Blindness And Reality In Raymond Carver's Cathedral

Topics: Short story, Blindness, Marriage Pages: 6 (1343 words) Published: December 8, 2015

Blindness means lack of vision or inability to see, as defined in the dictionary. Not being able to see can be extremely hard, and so blind people have to cope to become part of society. They have to depend on their other senses to be able to explore the world around them. However, the good thing is that they learn to use their other senses better than other people do. Cathedral, by Raymond Carver, is set in an early stage when the industry is switching from black and white to colored television. The story took place in the Narrator’s house when his wife invited an old friend to visit their home for one night. The wife’s old friend is a blind man named Robert. His wife, Beulah, had recently passed away and so he is visiting her family in Connecticut....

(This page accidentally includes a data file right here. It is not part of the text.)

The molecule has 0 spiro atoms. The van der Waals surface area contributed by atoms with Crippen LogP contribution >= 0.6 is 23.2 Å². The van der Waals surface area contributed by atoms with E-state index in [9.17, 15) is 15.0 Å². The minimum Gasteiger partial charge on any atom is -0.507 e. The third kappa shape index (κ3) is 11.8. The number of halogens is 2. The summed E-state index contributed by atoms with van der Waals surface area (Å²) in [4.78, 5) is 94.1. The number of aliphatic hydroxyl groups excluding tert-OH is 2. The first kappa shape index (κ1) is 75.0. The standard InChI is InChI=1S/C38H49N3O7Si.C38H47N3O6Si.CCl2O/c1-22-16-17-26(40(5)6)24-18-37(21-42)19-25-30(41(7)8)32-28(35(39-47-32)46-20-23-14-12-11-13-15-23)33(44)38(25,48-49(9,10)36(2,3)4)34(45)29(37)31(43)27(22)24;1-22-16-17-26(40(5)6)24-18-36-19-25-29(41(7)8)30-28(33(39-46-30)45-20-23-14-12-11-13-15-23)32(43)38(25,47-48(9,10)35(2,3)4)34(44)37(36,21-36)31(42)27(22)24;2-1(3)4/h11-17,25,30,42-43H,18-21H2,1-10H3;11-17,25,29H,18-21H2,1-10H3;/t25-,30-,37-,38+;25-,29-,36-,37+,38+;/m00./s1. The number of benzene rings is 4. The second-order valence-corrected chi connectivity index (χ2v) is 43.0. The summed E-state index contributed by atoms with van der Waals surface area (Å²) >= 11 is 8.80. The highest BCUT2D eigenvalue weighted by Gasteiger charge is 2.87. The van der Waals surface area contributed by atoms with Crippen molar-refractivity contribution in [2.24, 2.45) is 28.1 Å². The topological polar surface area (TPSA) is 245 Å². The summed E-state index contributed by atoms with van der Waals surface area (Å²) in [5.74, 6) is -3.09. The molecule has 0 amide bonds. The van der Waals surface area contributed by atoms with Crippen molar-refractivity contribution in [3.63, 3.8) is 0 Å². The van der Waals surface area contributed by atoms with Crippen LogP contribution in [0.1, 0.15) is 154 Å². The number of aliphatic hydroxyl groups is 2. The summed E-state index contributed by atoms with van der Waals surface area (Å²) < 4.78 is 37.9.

His life is simple; he is one of those people who can be happy staying home, watching television and drinking beer. The narrator being an anti-social prevented him to see and do great things in life. That evening when Robert visited the narrator’s house, Robert and the narrator were watching television while drinking and smoking. The show they were watching showed a famous cathedral and the narrator apologized for what they are watching. Robert’s understanding illustrated when he tells the him, “It’s fine with me. Whatever you want to watch is okay. I’m always learning something. Learning never ends” (Carver 96). This signifies that Robert is open to new ideas and want to expand his knowledge. He never allows his blindness to damage his quality of life. However, Robert could not grasp the image of a cathedral, so he asked the narrator if he could describe the cathedral for him. The narrator realizes that he is unable to describe a Cathedral, so he finished describing the cathedral by saying, “The truth is, cathedrals don’t mean anything special to me. Nothing. Cathedrals. They’re something to look at on late-night TV. That’s all they are” (Carver 99). This signifies that he is close-minded which made him unable to see the deeper significance of the cathedral. Robert thought of an idea and asked the narrator for a piece of heavy paper and a pen. He creatively communicates with the narrator by letting him imagine and draw the cathedral himself. He then asked the narrator to draw the cathedral with his eyes closed. As the narrator opened his eyes, he felt something different with what they did, he saw more than he ever could with his eyes open. “My eyes were still closed. I was in my house. I knew that. But I didn’t feel like I was inside of anything. [and] It’s really something” (Carver 100). Robert was able to open the narrator’s eyes by showing him that there is more than just seeing the physical image that is...
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